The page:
- The stock price strength looks at all the stocks hitting yearly highs and lows on the NYSE. If several stocks are hitting yearly highs, this is a potential indicator of the market being overbought. On the contrary, if stocks are hitting yearly lows, this could mean a high degree of fear and represent a buying opportunity.
- The stock price breadth analyses the volumes in rising and falling stocks to identify which side has the higher momentum.
- The extent to which call and put options surpass each other. For example, if the value of a put option lags behind that of a call option, this would indicate greed, as more people are betting on an increase in the underlying asset price. On the contrary, if a put option’s value surpasses that of a call option, this would indicate a high level of fear in the market.
- The demand for junk bonds as compared to investment-grade bonds. If there is an increasing demand for junk bonds, more people are opting for higher-risk strategies, indicating high levels of greed. At times of turmoil and fear, people fall back on safer options and opt for investment-grade bonds with little to no risk.
- The 50-day Moving Average of the VIX is also a useful indicator in measuring the market’s volatility over time.
- The demand for safe investments as compared to risky ones, measured by the difference in returns on stocks compared to those on treasury bills. In times of high greed, there is a higher demand for stocks and higher returns.
By combining these 7 factors, CNN can provide a highly accurate estimate of the level of fear and/or greed in the market at any given time.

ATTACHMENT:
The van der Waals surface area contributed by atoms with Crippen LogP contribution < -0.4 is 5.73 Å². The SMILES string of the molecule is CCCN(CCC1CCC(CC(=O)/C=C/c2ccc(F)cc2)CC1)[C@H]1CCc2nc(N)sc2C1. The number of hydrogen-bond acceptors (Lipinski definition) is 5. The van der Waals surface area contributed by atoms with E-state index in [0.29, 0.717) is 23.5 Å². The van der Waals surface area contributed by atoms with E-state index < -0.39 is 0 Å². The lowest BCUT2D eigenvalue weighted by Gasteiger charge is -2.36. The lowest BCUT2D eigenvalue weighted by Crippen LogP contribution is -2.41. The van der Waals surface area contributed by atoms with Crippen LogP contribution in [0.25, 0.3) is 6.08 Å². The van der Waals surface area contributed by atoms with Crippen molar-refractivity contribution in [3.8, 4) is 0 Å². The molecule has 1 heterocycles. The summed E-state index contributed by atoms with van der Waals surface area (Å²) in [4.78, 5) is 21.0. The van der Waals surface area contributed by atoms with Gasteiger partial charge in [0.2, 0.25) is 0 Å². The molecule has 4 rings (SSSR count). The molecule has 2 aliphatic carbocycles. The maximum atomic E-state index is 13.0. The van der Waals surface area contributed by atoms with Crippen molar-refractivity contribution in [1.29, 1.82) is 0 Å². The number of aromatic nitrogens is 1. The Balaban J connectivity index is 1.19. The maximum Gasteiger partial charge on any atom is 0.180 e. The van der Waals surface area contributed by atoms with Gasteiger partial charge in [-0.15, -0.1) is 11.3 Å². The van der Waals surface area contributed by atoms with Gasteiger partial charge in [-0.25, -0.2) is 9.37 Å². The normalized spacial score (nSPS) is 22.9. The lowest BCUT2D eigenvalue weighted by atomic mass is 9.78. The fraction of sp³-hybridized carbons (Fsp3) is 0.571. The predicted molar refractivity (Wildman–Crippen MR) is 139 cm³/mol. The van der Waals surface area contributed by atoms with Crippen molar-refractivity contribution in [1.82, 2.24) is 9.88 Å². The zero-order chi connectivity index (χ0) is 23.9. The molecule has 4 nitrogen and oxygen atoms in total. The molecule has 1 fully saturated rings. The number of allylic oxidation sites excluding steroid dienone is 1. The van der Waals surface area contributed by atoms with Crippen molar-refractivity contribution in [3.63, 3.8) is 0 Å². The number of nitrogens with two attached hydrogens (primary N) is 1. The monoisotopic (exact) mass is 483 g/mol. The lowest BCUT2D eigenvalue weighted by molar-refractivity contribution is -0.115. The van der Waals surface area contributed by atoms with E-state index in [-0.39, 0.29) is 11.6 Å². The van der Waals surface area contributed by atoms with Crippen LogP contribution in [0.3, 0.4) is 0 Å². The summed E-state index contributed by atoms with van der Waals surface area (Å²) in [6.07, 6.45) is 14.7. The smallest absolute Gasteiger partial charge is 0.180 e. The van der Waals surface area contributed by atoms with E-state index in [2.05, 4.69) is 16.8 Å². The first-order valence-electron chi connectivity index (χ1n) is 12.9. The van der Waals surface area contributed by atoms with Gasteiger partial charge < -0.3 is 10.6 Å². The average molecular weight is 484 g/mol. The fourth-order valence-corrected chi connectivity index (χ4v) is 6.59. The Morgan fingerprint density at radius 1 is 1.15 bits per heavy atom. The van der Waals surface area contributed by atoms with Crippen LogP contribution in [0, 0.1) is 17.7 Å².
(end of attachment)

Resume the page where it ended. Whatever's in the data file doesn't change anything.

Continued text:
Fear and Greed Index vs S&P 500
The level of the Fear and Greed Index and the S&P 500 are highly correlated and interdependent. As detailed above, the first factor in ascertaining the Fear and Greed Index level is to look at the momentum on the S&P 500. At the same time, the value of the index also influences market behavior, having a cyclical effect.
For example, suppose the S&P 500 is oversold, and its value is steadily declining due to a glut. This will result in a low score on the Fear and Greed Index, indicating to traders that there is a strong opportunity to buy stocks now.
This will begin propping up prices, and as more people buy, the market will turn bullish. Eventually, the market will go from being oversold to overbought, leading to a higher score on the Fear and Greed Index, and the process will reverse.
This cycle continues constantly and is an important part of the economic cycle.
Crypto Fear & Greed Index
Similar to a stock Fear and Greed Index, there is a Fear and Greed Index for cryptocurrencies, too, published by the website Alternative.me. It is based on the principle that cryptocurrency markets are emotion-driven.
The index works on many of the same fundamental ideas and can identify when cryptocurrencies are undervalued and when the market is due for a correction.
The Fear and Greed Index is a useful indicator of market sentiments, and despite its many criticisms, it is relied upon by several traders.
Developed by CNNMoney, it uses a combination of 7 factors to give a value between 0 and 100, which can then be used in various trading strategies by the traders.
There is a high degree of correlation between the S&P 500 and the Fear and Greed Index, which leads to market cycles and corrections. There is also a Cryptocurrency Fear and Greed Index that works on the same principle as stocks.
Nishit is an accounting and finance student at the University of Warwick who has written for a range of blogs and websites including Fortune 500 companies.
He has a passion for the financial markets and has been a keen investor since he was 15.